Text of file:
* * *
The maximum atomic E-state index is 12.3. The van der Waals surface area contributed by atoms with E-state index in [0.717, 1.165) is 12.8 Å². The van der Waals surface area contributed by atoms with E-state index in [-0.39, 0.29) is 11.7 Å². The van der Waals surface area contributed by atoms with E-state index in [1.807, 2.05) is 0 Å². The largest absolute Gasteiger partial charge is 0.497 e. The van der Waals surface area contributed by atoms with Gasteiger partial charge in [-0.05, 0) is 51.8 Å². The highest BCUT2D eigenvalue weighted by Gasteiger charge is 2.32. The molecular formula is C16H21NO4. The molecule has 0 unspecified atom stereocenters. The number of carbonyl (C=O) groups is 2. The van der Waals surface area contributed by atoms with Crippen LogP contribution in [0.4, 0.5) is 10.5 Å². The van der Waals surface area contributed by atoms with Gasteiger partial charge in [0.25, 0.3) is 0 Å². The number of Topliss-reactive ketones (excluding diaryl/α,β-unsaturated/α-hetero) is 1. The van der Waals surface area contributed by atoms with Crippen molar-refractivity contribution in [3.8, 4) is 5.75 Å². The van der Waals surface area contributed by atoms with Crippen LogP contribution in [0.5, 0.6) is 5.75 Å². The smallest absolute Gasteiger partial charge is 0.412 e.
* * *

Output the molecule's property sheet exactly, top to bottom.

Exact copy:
The maximum atomic E-state index is 12.3. The van der Waals surface area contributed by atoms with E-state index in [0.717, 1.165) is 12.8 Å². The van der Waals surface area contributed by atoms with E-state index in [-0.39, 0.29) is 11.7 Å². The van der Waals surface area contributed by atoms with E-state index in [1.807, 2.05) is 0 Å². The largest absolute Gasteiger partial charge is 0.497 e. The van der Waals surface area contributed by atoms with Gasteiger partial charge in [-0.05, 0) is 51.8 Å². The highest BCUT2D eigenvalue weighted by Gasteiger charge is 2.32. The molecular formula is C16H21NO4. The molecule has 0 unspecified atom stereocenters. The number of carbonyl (C=O) groups is 2. The van der Waals surface area contributed by atoms with Crippen LogP contribution in [0.4, 0.5) is 10.5 Å². The van der Waals surface area contributed by atoms with Gasteiger partial charge in [0.25, 0.3) is 0 Å². The number of Topliss-reactive ketones (excluding diaryl/α,β-unsaturated/α-hetero) is 1. The van der Waals surface area contributed by atoms with Crippen molar-refractivity contribution in [3.8, 4) is 5.75 Å². The van der Waals surface area contributed by atoms with Crippen LogP contribution in [0.5, 0.6) is 5.75 Å². The smallest absolute Gasteiger partial charge is 0.412 e.